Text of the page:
No more than three requests to extend the time for filing an opposition, totaling 180 days from the date of publication, may be filed.[ Note 7.] A potential opposer may file a request for a thirty-day extension without a showing of cause, see TBMP § 207.02 (Extensions Up to 120 Days from Date of Publication), followed by a request for a sixty-day extension for good cause. [ Note 8.] Alternatively, the potential opposer may file a single first request for a ninety-day extension of time for good cause. [ Note 9.] After one or two granted requests totaling 120 days from the date of publication, the potenial opposer may request one final extension of time for an additional sixty days, but only with the consent of the applicant or a showing of extraordinary circumstances. [ Note 10.]

The final request (120-180 days after publication) can only be granted for sixty days and not any other period of time. [ Note 11.] For example, after 120 days from publication, the potential opposer cannot request a thirty-day extension of time, even with the consent of the applicant. If an extension of less than sixty days is requested based on consent, the request will be denied unless the reasons stated for the granting of the request are extraordinary,in which case the rquest will be granted for sixty days instead of the thirty days requested. This is because a thirty-day extension of time is not permissible under 37 CFR § 2.102(c)(3). However, the citing of extraordinary circumstances would allow the granting of a sixty-day extension of time.

The following chart illustrates the initial publication period and extensions of time to oppose which may be granted:












Notes

1.   Trademark Act § 13(a), 15 U.S.C. § 1063(a); 37 CFR § 2.102(c). See In re Cooper, 209 USPQ 670, 671 (Comm’r 1980) (timeliness of extension requests is statutory and cannot be waived).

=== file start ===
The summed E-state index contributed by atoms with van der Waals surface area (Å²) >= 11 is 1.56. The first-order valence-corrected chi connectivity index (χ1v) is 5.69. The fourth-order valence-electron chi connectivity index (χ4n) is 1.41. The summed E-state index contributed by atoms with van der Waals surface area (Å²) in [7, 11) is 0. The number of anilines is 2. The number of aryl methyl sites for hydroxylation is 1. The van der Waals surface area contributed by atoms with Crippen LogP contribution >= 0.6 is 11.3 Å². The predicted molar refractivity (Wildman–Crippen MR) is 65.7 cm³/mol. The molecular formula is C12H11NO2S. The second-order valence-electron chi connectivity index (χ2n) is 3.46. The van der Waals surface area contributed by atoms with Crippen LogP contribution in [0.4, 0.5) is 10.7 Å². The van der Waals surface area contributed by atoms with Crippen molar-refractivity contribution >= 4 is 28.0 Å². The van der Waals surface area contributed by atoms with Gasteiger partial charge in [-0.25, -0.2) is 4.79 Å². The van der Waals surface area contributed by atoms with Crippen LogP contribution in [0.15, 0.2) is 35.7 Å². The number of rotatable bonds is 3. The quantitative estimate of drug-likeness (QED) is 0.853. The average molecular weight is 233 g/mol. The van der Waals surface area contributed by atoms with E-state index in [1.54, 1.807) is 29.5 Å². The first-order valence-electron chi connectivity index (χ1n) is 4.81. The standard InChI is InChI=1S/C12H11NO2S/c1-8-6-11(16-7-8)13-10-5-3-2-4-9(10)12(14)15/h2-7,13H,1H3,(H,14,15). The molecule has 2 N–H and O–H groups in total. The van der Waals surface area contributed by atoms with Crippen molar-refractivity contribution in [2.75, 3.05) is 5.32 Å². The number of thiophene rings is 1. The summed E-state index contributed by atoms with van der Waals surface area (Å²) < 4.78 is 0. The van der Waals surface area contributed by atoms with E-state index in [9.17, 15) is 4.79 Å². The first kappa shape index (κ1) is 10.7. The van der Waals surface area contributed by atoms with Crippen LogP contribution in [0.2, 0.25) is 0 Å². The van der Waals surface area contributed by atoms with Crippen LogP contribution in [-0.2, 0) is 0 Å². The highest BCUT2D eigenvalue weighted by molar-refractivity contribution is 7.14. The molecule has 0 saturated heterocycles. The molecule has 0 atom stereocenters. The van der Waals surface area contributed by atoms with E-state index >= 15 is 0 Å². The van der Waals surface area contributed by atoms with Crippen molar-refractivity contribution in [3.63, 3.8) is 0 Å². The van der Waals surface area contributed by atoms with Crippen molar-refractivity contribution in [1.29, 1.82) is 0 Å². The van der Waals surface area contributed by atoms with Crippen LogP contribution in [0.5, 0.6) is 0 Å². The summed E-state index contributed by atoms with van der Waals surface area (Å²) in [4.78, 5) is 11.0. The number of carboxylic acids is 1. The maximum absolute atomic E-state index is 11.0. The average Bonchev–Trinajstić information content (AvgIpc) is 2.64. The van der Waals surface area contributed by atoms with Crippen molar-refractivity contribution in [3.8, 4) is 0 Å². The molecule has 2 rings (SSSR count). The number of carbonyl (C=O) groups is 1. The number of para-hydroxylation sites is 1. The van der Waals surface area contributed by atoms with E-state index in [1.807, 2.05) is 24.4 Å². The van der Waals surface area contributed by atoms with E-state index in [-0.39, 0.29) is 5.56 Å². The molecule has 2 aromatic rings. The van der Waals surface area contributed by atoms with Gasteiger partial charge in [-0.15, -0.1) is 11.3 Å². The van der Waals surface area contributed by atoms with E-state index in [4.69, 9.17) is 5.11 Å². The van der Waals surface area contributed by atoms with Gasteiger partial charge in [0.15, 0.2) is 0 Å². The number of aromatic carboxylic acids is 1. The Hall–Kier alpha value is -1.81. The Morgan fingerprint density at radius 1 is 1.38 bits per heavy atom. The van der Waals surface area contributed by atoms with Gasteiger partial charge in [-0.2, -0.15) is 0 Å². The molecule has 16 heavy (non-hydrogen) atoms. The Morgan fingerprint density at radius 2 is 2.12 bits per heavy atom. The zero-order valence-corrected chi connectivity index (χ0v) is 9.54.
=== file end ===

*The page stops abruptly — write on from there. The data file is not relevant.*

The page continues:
2.   37 CFR § 2.102(a)(1).


 3.   37 CFR § 2.102(a)(1). Requests for extension of time to oppose a Trademark Act § 66(a) application may not under any circumstances be filed in paper form.


 4.   37 CFR § 2.102(a)(1)  and 37 CFR § 2.102(a)(2).


 5.   37 CFR § 2.102(a)(2).


 6.   37 CFR § 2.102(a)(2).


 7   37 CFR § 2.102(c)  .


 8.   37 CFR § 2.102(c)(1)(i) -37 CFR § 2.102(c)(2).


 9.   37 CFR § 2.102(c)(1)(ii).


 10.   37 CFR § 2.102(c)(3)  .


 11.   37 CFR § 2.102(c)(3).










What if you miss the time limit to oppose or to file for an extension of time to oppose? Time limits for filing Notices of Opposition or Requests for Extensions of Time to Oppose are strictly enforced. The next option may be to file a petition to cancel, after the trademark registers. It takes about 3 months from the close of the opposition period (including extensions) until a registration issues if the case is not an Intent to Use case. It may take much longer for an Intent to Use case to mature to registration. Check the TM web site or status line to see if it has registered.


What does “Good Cause” mean when referring to an extension of time to oppose someone in a trademark opposition?

Circumstances that may constitute good cause include but are not limited to additional time to investigate claim, additional time to confer with counsel, additional time to settlement discussions, additional time to seek counsel applicant's consent to the extension, settlement negotiations between the parties, the filing of a letter of protest by the potential opposer, an amendment of the subject application, the filing of a petition to the Director from the grant or denial of a previous extension, extraordinary circumstances and civil litigation between the parties.

The ESTTA form includes radio buttons to click for several “good cause” reasons:


How do I know if someone has filed for an extension of time to oppose my mark? The USPTO does not send you an email but they do sent a postcard and inform by making status changes to your record. There are a couple of different status screens available directly through TESS (TARR Status and TTAB Status) that will show this status change and a check on the TSDR will also show a message such as this one from TSDR:

Status:  A request for an extension of time to file an opposition has been filed with the Trademark Trial and Appeal Board. For further information, see TTABVUE on the Trademark Trial and Appeal Board web page.

The time for the extension will be 30, 60 or 90 days total.
























DO YOU HAVE PRIOR RIGHTS IN A MARK THAT SOMEONE ELSE IS TRYING TO REGISTER? (IS SOMEONE NEW USING YOUR TRADEMARK?)

Call us at 1-651-500-7590. We can take the steps to oppose that mark on your behalf. If the mark has already registered, you may be able to cancel the mark. See Grounds for Opposition for more information.